Preston Ridge contacted their crop insurance provider to have the damage assessed. The fruit was removed from the vines in an effort to conserve the vigor of the perennial crop. Months later, the vines seem to be bouncing back and they hope that the vines will make it through the winter. Preston Ridge opted not to file an insurance claim in this situation but stated that they have had crop insurance sine they opened and will continue to do so. Sean Kelley asserts that, “you never know what could happen in this business”, referencing an article he read about a vineyard down south who had all their grapes stolen days before harvest, and suggests that crop insurance is a vital part of all agricultural operations.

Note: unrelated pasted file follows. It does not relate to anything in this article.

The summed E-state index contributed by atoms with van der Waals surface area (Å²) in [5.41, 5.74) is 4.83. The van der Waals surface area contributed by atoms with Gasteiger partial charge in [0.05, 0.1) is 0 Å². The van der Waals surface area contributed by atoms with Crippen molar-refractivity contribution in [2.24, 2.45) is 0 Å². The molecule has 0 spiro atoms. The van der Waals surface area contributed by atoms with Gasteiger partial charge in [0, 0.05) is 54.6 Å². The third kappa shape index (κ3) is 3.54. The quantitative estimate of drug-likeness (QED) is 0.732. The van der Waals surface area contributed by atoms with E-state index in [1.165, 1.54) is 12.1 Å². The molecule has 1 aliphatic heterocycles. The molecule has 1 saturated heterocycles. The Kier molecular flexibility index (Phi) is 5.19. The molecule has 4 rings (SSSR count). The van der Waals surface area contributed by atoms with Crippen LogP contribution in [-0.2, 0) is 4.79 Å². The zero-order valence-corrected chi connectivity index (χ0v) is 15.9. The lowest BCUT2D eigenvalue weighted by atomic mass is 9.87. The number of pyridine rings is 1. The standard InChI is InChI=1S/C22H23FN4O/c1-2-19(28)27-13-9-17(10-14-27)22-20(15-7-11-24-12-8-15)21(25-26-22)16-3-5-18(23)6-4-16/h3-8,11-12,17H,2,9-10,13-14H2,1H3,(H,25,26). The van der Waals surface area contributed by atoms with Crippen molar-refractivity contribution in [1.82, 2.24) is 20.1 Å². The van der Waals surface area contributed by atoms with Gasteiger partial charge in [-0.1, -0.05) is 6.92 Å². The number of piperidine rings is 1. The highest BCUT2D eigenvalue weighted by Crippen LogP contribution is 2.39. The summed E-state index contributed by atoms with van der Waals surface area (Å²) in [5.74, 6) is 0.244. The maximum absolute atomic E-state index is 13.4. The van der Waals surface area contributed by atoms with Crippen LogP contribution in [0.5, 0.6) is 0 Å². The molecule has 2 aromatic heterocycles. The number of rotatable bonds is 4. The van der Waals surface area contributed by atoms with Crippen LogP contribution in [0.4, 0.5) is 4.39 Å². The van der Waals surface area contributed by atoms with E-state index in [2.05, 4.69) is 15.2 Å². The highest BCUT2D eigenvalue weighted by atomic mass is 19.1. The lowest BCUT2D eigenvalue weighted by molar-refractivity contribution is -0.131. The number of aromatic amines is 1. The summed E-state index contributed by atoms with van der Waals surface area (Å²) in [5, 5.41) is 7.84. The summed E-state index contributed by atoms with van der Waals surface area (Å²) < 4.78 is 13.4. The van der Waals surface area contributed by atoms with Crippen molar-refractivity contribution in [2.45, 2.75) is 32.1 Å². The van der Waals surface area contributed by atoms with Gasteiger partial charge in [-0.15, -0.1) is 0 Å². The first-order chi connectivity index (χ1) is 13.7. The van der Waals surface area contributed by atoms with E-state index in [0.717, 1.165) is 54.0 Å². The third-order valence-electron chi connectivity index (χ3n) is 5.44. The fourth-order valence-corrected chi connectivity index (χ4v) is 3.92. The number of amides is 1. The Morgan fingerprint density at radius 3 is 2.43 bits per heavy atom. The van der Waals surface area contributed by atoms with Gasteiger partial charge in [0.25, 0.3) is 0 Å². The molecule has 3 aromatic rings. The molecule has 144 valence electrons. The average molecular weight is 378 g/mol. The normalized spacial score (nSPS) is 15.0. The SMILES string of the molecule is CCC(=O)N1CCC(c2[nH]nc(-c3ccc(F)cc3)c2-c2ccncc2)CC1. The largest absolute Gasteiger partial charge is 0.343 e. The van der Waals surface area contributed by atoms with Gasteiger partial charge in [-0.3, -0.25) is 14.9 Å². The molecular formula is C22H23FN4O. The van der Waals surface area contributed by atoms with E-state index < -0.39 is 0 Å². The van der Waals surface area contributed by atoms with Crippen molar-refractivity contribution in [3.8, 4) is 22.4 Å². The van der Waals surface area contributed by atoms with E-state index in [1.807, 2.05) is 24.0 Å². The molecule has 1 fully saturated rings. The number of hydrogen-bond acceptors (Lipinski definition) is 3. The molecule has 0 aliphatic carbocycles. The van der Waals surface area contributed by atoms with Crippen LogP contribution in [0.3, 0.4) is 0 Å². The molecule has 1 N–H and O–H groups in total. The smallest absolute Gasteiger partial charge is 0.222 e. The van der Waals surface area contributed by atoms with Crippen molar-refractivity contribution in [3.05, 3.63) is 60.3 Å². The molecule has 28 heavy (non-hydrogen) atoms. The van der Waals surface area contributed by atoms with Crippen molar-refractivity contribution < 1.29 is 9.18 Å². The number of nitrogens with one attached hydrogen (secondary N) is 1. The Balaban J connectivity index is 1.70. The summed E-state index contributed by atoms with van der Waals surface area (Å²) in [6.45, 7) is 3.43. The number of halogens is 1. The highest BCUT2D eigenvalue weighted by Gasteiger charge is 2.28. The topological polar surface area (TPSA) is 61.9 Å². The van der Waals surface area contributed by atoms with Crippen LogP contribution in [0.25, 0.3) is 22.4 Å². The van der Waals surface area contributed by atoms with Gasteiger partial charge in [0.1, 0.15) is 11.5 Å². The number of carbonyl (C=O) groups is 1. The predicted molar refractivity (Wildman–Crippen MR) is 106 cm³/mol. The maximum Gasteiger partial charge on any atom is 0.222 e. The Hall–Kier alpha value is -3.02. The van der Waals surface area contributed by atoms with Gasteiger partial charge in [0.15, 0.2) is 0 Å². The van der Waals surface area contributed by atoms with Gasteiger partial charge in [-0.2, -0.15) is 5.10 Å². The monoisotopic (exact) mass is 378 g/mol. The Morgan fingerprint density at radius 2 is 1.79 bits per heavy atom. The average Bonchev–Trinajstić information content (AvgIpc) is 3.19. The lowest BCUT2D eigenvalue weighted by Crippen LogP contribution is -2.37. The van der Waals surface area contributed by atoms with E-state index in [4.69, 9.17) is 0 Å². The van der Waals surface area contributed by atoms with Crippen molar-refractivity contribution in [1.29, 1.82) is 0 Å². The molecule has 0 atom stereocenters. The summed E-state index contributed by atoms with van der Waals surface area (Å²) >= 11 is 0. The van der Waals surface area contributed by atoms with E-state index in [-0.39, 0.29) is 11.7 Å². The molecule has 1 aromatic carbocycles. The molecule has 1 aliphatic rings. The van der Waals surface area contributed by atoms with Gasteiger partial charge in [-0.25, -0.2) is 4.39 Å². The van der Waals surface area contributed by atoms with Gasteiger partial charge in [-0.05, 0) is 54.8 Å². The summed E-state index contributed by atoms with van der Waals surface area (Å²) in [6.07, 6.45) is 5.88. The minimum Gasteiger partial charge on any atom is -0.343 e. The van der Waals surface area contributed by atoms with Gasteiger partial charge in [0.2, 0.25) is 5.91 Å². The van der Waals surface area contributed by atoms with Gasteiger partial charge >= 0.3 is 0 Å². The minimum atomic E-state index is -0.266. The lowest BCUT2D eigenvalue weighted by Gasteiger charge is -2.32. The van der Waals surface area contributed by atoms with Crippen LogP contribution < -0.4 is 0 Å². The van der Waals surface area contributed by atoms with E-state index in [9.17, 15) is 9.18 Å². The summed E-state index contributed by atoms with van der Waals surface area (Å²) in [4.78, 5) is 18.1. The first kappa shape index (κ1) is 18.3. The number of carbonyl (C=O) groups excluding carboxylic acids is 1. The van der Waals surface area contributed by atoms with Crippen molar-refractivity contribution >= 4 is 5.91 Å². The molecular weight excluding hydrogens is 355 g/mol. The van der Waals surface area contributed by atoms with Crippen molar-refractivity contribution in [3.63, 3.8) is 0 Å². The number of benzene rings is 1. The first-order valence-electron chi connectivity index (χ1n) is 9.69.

One of the most pressing resource related issues around the world is the continual reduction in the percentage of arable land. Currently, 37% of land worldwide is considered agricultural, only 10% is deemed arable, or plowable, and suitable for crop production (World Bank Group, 2015). The shrinking percentage of suitable farm land is a direct result of soil degradation, which is attributed to tillage practices and the use of agrochemicals in intensive agriculture. Overgrazing of rangelands, natural occurrences such as wildfires, and non-agricultural human activities such as road salt applications also contribute to the degradation of soils, making mediation efforts cumbersome. Although the degradation of soils is a multifaceted process with a range of negative effects, effects tend to be closely tied with one another making the process as a whole degenerative.